"The Arrival of the Bee Box" begins, on a literal level, with a wooden box of live bees that the speaker has ordered. The poem opens by placing the bee box front and center. Indeed, no action really takes place in the poem—it is all about the speaker's thoughts as she contemplates the box and, in particular, her power over it.
The spare, simple language of the first line ensures that the image of the box is crystal clear:
I ordered this, clean wood box
The caesura after "this" creates a moment of pause or reflection as the speaker presents the "this" that she's ordered. It's almost as if she's talking to the box itself; note how different the line might feel were there no caesura there:
I ordered this clean wood box
Feels a bit less purposeful, doesn't it?
Moving on to the poem's second line, the clear assonance/internal rhyme of "square" and "chair" captures the imposing the sturdiness of the box, these sounds dominating the line like the box dominates the room. The box's heaviness foreshadows the way that it will provoke complicated thoughts in the speaker's mind.
Lines 3 to 5 darken the poem's tone:
I would say it was the coffin of a midget
Or a square baby
Were there not such a din in it.
Both images here are intentionally bizarre—the "coffin of a midget" or a "square baby." They establish the presence of both life and death in the poem, which plays an important role in the speaker's thoughts about the box.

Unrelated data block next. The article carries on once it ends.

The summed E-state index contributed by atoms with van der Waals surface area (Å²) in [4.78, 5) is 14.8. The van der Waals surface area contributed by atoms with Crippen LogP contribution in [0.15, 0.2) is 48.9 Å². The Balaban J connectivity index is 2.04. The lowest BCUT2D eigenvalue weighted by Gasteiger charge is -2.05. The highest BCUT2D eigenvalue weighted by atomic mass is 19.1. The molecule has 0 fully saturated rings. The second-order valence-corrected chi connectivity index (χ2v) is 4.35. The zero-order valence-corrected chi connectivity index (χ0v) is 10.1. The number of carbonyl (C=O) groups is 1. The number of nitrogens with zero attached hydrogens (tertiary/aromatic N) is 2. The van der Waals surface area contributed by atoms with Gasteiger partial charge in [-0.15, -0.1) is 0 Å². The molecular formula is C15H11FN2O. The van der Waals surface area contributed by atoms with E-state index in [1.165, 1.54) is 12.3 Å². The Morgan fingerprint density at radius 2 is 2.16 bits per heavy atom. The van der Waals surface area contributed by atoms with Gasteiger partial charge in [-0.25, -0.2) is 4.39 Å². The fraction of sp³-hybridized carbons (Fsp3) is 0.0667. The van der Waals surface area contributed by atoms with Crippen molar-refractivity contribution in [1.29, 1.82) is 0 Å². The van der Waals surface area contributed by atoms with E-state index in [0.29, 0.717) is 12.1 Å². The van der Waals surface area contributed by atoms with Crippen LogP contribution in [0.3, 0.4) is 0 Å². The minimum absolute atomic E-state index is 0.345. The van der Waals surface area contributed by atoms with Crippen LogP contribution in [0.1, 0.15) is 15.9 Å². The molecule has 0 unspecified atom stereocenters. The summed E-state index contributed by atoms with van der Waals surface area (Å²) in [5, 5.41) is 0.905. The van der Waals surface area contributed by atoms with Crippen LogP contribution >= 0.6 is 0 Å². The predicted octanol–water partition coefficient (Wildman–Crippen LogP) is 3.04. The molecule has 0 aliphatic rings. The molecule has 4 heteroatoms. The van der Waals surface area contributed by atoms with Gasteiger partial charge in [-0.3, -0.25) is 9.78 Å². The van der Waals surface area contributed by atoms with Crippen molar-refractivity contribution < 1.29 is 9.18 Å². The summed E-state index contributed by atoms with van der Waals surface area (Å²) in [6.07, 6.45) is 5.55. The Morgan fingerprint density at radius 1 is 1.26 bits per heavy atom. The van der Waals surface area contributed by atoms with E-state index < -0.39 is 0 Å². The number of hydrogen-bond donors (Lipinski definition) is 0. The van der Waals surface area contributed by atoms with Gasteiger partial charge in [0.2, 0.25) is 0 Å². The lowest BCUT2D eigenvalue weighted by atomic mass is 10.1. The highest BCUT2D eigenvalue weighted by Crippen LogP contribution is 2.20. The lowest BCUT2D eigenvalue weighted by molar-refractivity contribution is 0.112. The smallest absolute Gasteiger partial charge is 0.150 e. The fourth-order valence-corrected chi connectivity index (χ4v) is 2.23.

The poem here increases its poetic volume to match the loud noise emanating from the bees in the box. As highlighted above, consonant /n/ sounds and assonant /i/ sounds bring the bees's "din" to life. The grammar of this sentence is also interesting. The word "would" gives these lines a sense of hesitation and doubt, giving a glimpse into the speaker's state of mind.
Indeed, as the poem develops, the box comes to represent all kinds of difficult emotions and psychological problems. The bees inside the box can be read as symbolizing the speaker's turbulent mind inside her body. And as hinted at by the use of the word "coffin," the speaker is haunted by the fact that her mind and body must die someday.